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"This concert ... told me jazz was on par with any other artistic expression possible through music."

Classical Monk 

A man whose life was changed by Monk's 1959 Orchestra performance gets to hear the music live once more in Durham

During the transition from the Korean War to the Vietnam War, John Evans was a 19-year-old student. In 1959, the Charleston native was a sophomore at North Carolina A&T, studying biology in class but obsessing over jazz outside of it. He was an avid Down Beat reader and loved talking to veterans of the Korean War who had seen jazz in the big cities. They told him stories of his heroes—Duke Ellington and Thelonious Monk principal among them—and their mythic status only grew.

Early that same year, Thelonious Monk was preparing to return to the stages of New York. In 1958, after police in Delaware discovered heroin in a car he was sharing with a saxophonist and his longtime patron Baroness Pannonica de Koenigswarter, he'd lost his New York cabaret card for a second time in a decade and been banished from the city's stages.

His comeback was going to be grand: Hall Overton, a faculty member at the Julliard School of Music, had been commissioned to arrange six Monk tunes for a big band, a tentet, The Thelonious Monk Orchestra. Monk's Orchestra would premiere at Town Hall in Manhattan at the end of February. As Eddie Bert—who joined the orchestra with his trombone for the show—remembers it, Overton treated each instrument like one of Monk's fingers. Such arrangement allowed the spirit of Monk's music, which was more rooted in gospel and blues than Western classical ideas of melody and harmony, to remain intact.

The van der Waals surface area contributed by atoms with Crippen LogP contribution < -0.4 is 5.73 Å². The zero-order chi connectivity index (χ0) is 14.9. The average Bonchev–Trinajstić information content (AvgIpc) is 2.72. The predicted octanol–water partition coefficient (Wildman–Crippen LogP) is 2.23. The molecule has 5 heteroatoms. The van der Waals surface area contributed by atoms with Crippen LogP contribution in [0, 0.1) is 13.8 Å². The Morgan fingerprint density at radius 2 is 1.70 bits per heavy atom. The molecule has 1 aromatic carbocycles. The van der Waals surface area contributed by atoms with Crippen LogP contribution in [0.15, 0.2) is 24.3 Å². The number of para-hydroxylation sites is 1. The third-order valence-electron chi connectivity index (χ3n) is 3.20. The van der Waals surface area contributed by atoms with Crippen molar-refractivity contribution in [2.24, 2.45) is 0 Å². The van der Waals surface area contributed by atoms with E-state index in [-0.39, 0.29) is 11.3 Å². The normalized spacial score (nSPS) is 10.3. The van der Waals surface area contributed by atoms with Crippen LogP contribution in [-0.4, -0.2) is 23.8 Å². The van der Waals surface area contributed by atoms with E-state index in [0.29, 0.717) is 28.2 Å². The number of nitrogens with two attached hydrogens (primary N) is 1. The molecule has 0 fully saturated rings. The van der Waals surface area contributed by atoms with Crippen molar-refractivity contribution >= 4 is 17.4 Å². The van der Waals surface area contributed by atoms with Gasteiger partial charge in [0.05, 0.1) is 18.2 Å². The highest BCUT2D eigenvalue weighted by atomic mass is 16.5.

The orchestra premiered on Feb. 28, and it was the night that Evans' love for jazz was confirmed. He was dating a Brooklyn girl at the time, and he planned a visit north when he heard about the concert. She scored the tickets, and he remembers simply sitting in awe. Almost five decades later, he gushes about the stage set-up, the soloists, the way the Orchestra took these tunes he knew by heart and played them "note for note on a much bigger scale": "Many people in the black community didn't think jazz was on par with other forms of music," says Evans, now a 67-year-old middle school administrator in Framingham, Mass., 20 miles west of Worcester. "I didn't believe that, but I heard it. But this concert ... told me jazz was on par with any other artistic expression possible through music."